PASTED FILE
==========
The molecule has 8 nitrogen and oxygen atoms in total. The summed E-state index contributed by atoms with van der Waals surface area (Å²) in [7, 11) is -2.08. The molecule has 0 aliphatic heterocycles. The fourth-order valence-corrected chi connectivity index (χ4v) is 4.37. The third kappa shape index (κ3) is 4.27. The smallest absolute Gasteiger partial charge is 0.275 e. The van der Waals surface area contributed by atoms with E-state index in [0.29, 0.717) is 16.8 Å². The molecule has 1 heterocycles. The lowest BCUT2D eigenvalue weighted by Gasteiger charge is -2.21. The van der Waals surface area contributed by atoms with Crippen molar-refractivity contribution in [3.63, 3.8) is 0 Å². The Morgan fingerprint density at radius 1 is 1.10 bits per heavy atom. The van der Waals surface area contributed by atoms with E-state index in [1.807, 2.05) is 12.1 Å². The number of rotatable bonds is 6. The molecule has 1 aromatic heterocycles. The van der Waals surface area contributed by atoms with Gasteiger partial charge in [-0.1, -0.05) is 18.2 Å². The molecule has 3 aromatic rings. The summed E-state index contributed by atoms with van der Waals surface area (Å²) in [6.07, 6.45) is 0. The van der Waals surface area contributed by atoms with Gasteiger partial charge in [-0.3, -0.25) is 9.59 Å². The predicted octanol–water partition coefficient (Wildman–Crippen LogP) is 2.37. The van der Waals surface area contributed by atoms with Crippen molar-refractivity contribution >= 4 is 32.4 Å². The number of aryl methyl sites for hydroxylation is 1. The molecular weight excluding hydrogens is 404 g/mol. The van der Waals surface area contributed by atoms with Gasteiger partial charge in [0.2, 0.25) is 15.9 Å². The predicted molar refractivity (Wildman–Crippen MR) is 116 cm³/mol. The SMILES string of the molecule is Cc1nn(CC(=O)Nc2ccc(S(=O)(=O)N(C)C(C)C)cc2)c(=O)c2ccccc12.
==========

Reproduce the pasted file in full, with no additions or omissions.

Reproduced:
The molecule has 8 nitrogen and oxygen atoms in total. The summed E-state index contributed by atoms with van der Waals surface area (Å²) in [7, 11) is -2.08. The molecule has 0 aliphatic heterocycles. The fourth-order valence-corrected chi connectivity index (χ4v) is 4.37. The third kappa shape index (κ3) is 4.27. The smallest absolute Gasteiger partial charge is 0.275 e. The van der Waals surface area contributed by atoms with E-state index in [0.29, 0.717) is 16.8 Å². The molecule has 1 heterocycles. The lowest BCUT2D eigenvalue weighted by Gasteiger charge is -2.21. The van der Waals surface area contributed by atoms with Crippen molar-refractivity contribution in [3.63, 3.8) is 0 Å². The Morgan fingerprint density at radius 1 is 1.10 bits per heavy atom. The van der Waals surface area contributed by atoms with E-state index in [1.807, 2.05) is 12.1 Å². The number of rotatable bonds is 6. The molecule has 1 aromatic heterocycles. The van der Waals surface area contributed by atoms with Gasteiger partial charge in [-0.1, -0.05) is 18.2 Å². The molecule has 3 aromatic rings. The summed E-state index contributed by atoms with van der Waals surface area (Å²) in [6.07, 6.45) is 0. The van der Waals surface area contributed by atoms with Gasteiger partial charge in [-0.3, -0.25) is 9.59 Å². The predicted octanol–water partition coefficient (Wildman–Crippen LogP) is 2.37. The van der Waals surface area contributed by atoms with Crippen molar-refractivity contribution >= 4 is 32.4 Å². The number of aryl methyl sites for hydroxylation is 1. The molecular weight excluding hydrogens is 404 g/mol. The van der Waals surface area contributed by atoms with Gasteiger partial charge in [0.2, 0.25) is 15.9 Å². The predicted molar refractivity (Wildman–Crippen MR) is 116 cm³/mol. The SMILES string of the molecule is Cc1nn(CC(=O)Nc2ccc(S(=O)(=O)N(C)C(C)C)cc2)c(=O)c2ccccc12.